The Vigenère Cipher is essentially a repeating application of Caesar ciphers. It consists of many different alphabets, which is why we consider it polyalphabetic, unlike Atbash, Caesar, and Substitution ciphers, which are monoalphabetic. Vigenère is special since it is an incredibly simple cipher to understand, but it took around three centuries for cryptanalyists to break it. It was considered so unbreakable, it earned the nickname Le Chiffre Indéchiffrable, which translates from French to "The Indecipherable Cipher".
Vigenère was developed in the 16th Century, but its name derives from Blaise de Vigenère, who created a stronger version of it in the 19th Century. It wouldn't be until 1863 that Friedrich Kasiski would publish a method of breaking Vigenère.
Using the table, you can see that Vigenère essentially consists of multiple different Caesar ciphers in a row. Vigenère gains it strength by using more than one Caesar cipher and using a "key", which is a word or phrase used to encipher and decipher the message.
Let's go through an example of encrypting Vigenère. The text we wish to encrypt is "HELLO WORLD". We will be using the key "CRYPTO". First, we write CRYPTO over and over until every letter in HELLO WORLD has a corresponding key letter, while keeping spaces clear.
Plaintext: HELLO WORLD
Key: CRYPT OCRYP
Next, we consult the chart. Take the first letter of the plaintext. In our case, that is H. Go to the COLUMN - the top side - that begins with H. Then, take the corresponding letter of the key. In our case, that is C. Go down to the ROW who begins with an C. This is not the row in colulmn H that has a C, but the row that has a C in the far left. Take the letter in that square. In our case, that would be a J. Continue doing this for each letter-key pair. You should get this back:
Plaintext: HELLO WORLD
Key: CRYPT OCRYP
Ciphertext: JVJAH KQIJS
You should now be able to see Vigenère's advantage over monoalphabetic ciphers - look at the double L's in HELLO. Note how both of them encrypted to separate letters. This means that frequency analysis won't work on Vigenère encrypted messages.
Decrypting Vigenère is about as easy as encryption, just backwards. First, write the key over and over again until each encrypted letter has a key paring. To decrypt, we begin on the left side - the rows. Find the one that matches the first letter of the key. Then, move to the right until you find the first letter of the encrypted message IN THE KEYLETTER ROW - unlike encryption, this is not the column that contains the letter. Then, you move up and find the letter for the corresponding column you are in. In our case, that is an H. Continue for each key-letter pair. You should get "HELLO WORLD" back.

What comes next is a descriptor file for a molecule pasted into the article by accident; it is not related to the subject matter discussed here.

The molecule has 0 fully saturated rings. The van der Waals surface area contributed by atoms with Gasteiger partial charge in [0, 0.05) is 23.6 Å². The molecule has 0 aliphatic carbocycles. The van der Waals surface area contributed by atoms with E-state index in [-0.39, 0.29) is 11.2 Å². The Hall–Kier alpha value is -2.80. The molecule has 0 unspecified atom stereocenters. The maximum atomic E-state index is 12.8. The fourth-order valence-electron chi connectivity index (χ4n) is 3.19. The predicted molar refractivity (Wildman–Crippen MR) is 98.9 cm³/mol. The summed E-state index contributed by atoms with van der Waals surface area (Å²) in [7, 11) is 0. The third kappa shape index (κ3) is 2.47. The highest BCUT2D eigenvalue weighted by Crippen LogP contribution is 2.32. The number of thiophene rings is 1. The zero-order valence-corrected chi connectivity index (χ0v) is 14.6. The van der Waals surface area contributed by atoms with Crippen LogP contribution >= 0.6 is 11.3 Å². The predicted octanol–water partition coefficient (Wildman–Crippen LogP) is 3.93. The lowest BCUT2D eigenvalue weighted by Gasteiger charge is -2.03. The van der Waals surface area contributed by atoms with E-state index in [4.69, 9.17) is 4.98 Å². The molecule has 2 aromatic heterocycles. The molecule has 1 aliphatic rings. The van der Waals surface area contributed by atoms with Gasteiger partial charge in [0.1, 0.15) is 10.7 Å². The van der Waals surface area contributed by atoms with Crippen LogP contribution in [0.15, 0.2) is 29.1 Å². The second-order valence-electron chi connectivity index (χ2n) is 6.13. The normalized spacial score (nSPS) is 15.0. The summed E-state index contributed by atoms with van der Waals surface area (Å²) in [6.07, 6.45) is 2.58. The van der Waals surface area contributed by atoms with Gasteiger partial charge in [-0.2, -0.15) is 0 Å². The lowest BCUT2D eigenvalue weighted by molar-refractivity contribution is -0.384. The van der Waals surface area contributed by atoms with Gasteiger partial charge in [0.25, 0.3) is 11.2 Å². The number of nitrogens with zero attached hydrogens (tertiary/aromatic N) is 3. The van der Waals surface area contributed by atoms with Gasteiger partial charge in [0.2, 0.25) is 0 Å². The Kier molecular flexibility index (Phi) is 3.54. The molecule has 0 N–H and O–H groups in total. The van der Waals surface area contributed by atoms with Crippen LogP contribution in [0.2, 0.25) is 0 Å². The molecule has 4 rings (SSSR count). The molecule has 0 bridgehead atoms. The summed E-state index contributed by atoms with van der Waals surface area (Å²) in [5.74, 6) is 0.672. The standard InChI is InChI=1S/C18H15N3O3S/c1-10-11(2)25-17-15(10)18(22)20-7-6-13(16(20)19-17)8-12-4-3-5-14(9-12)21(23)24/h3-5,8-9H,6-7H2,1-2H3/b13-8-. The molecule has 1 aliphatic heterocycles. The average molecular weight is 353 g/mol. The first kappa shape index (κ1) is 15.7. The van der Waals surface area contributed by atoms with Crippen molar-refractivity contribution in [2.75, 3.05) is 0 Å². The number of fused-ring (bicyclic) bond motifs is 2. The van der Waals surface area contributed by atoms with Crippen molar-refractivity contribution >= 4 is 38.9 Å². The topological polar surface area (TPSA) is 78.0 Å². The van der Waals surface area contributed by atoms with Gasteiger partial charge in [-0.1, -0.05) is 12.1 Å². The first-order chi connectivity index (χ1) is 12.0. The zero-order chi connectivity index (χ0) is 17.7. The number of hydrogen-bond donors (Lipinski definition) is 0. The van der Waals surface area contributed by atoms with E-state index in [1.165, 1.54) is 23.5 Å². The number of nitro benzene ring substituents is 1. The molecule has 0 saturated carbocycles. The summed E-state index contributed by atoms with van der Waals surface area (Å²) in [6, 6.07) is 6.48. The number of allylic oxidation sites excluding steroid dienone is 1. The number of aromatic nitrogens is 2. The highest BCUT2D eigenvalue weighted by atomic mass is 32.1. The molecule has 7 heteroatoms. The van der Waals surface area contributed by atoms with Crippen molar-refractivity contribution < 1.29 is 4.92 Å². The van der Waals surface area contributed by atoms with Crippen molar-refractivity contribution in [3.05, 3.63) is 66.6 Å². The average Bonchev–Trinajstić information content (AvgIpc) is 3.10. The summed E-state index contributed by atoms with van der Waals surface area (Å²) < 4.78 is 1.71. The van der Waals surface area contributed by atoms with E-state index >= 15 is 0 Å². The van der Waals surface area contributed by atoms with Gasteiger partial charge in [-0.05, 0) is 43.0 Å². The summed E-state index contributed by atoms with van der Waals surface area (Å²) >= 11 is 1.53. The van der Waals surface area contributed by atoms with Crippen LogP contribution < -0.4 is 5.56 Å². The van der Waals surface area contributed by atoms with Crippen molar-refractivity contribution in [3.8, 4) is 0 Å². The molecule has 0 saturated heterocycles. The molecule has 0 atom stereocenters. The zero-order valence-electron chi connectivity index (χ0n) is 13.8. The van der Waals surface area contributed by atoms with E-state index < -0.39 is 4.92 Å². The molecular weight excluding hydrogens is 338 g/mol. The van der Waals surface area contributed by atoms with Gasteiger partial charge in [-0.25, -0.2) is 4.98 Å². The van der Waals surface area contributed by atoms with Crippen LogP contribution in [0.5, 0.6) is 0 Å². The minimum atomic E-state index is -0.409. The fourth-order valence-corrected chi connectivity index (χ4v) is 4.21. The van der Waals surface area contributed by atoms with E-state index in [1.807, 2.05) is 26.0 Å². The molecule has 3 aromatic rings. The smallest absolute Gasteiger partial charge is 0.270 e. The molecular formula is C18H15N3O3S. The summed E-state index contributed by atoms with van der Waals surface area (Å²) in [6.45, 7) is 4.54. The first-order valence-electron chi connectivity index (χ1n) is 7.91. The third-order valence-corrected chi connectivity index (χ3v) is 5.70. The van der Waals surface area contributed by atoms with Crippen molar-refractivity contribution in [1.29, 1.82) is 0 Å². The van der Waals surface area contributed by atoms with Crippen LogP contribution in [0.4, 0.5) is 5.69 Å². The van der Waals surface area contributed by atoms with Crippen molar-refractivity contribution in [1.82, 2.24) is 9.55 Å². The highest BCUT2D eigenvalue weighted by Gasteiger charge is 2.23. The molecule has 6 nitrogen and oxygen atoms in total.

Unfortunately, the Kasiski method, also used by Charles Babbage, is not a method of breaking Vigenère, but it can help an cryptanalyst determine the length of the key used. The Kasiski method relies on the fact that the key repeats itself over the length of the passage. Therefore, by chance, some parts will be encrypted in the exact same way. Kasiski proposed that if we count the letters starting from the first letter of the repeated phrase to the letter before the start of the second repeated phrase, and then took the factors of that gap, we could determine the length of the key.
For example, take the phrase, "THE SUN AND THE MAN IN THE MOON" and the key "KING". Spaces have been removed to keep clarity.
Note that since the "THE" in the plaintext and the "ING" of the key managed to match up twice, "THE" ended up encoded to "BUK" twice. There are 8 characters between the beginning of the first BUK and the character before the last ("BUKWIAOX"). Taking the factors of this, we can guess that the key to the cipher is 8 letters, 4 letters, 2 letters, or one letter long. A 1 letter key would be a simple Caesar cipher. Since 1 and 2 letter keys are implausible (but not impossible), it is safe to assume the key is 8 or 4 letters long, which it is. As you could guess, the Kasiski method is much more effective with longer passages than shorter ones, since the possibility of a repitition is made higher with a longer message.
Plaintext: CRYPTOLOGY IS COOL
Key: KEYKEYKEYK EY KEYK
Ciphertext: MVWZXMVSEI MQ MSMV
Example 1: Encipher "PA COMPUTER SCIENCE FAIR" with the key "WEBSITE" Example 2: Encipher "WYOMISSING AREA HIGH SCHOOL" with the key "WYO" Example 3: Decipher "WFUIERE VFAMRJ QAYEHDCDSZ PVBP QV MAYI SMVJ" with the key "ROME". Example 4: Use Kasiski's method to determine the key length of "KSMEHZBBLKSMEMPOGAJXSEJCSFLZSY".
Paragraph: Decipher IZ SUQ CUF YIM SYW BS LHY VAQFS YSRFQ LCYHN
OHUL SI HRIMDFQ WY ZACDEX ST NZE NOIFAGBLS FSSN YLYSMCFG
QZOMW BLGAX KTLAPYK AHV BLAGBL SNSRM LHLG TBW PYJIFGUM XIAZT
IWR NZE LSMJSRNK WY OANUHYV WYJE MG GUDLUFTFQ SNJEUEIHY
AHV TBW RIUKYLS LWD ADALW, TBW BIEBM TULKTCFG CF ACJ
GUNE JJOIX TBJOOYH NZE HAGBL TBST IMR ZDAA OAM KTCDL NZELW
OB KAS VOYK TBST MLAL-KPUFGFWD VSNHWR SWT QSVY
GEL LHY DAHV OZ LHY XRYW AHV TBW HIEE IX TBW BLSVY? (key: "USA")
This application to come soon